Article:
Over a 2 year period, and at various times, Mr Tonks sought approval for his remuneration and as at 10 November 2022, Mr Tonks had remuneration and expenses (not all yet approved) in the amount of $570,613.44.

In May 2021, Mr Tonks paid the amount of $26,480.55 to Westpac in full.


Consistent with previous case law Justice Black determined that the construction of s561 of the Act ought be determined by its language and text, read in context, with regard to the history and object of the section.[1] The Court also acknowledged that the text of the statute is of primary importance over extrinsic materials, such as legislative history and other materials.

Mr Tonks submitted that section 561 mandated an incursion into the proprietary rights of the secured creditor over the circulating assets, which was not necessary here, as the secured creditor had been paid in full form realisations of non-circulating assets.

The Commonwealth disagreed, arguing that section 561 was not a “mere” priority regime that could be disregarded when there was no need to make payment to the secured creditor from circulating assets.

At one point the Commonwealth argued that Westpac had a right to have recourse to circulating assets to recover the debt owed to Westpac (despite the Westpac debt being paid out in full). Accordingly, the Commonwealth argued that Westpac therefore had a claim in relation to a circulating security interest and the fact that Westpac did not need to enforce its claim over circulating assets did not have the consequence of disengaging section 561,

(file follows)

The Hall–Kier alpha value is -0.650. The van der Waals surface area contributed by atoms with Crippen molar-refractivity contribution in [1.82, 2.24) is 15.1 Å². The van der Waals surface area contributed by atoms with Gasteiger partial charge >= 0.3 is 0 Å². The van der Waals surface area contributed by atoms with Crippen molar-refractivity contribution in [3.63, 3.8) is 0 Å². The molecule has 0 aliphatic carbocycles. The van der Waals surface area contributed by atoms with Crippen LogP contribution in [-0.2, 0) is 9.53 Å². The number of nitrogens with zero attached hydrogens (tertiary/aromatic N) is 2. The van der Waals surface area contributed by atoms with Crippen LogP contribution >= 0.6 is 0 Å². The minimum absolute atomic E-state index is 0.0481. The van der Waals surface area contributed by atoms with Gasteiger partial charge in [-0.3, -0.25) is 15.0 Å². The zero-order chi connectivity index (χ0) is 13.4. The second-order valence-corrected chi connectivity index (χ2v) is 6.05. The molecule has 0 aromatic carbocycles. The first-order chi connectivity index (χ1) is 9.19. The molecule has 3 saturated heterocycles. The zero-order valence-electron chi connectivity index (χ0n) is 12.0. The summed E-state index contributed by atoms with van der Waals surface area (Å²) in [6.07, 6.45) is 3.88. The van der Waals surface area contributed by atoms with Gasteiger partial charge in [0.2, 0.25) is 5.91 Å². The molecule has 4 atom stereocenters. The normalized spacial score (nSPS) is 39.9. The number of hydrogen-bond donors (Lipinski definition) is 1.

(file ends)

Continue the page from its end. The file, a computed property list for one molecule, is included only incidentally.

The Court highlighted that this submission could not be accepted giving consideration to:

  • a debtor’s has a right of redemption;
  • a right under section 142 of the PPSA; and
  • the economic reality of the creditor requiring or taking access to circulating assets to the exclusion of preferred creditors.

The Commonwealth submitted alternative positions for the Court’s determination.

Justice Black highlighted that a primary contention made by the Commonwealth failed because there was “no contest between claims of a secured creditor and the claims of preferred creditors over the Company’s circulating assets and no application of circulating assets to meet a claim of the secured creditor in a manner inconsistent with section 561 of the Act.”[2]

Tips for liquidators

Seek directions under s90-15 of the IPS if in doubt about the legal construction of a section, particularly where there are debates with the Commonwealth on a regular basis with respect to section 561.

Section 561 is not engaged where the secured creditor lays no claim to a company’s circulating assets.

Looking for legal support?

Get in touch with our Restructuring & Insolvency team.

[1] Project Blue Sky Inc v Australian Broadcasting Authority (1998) 194 CLR 355; [1998] HCA 28, [2] In the matter of BCA National Training Group Pty Ltd (in liq) [2023] NSWSC 366, para [50]

Keep up to date with our legal insights and events

Sign up

Related capabilities

Corporate & Commercial

Recent articles

Online Access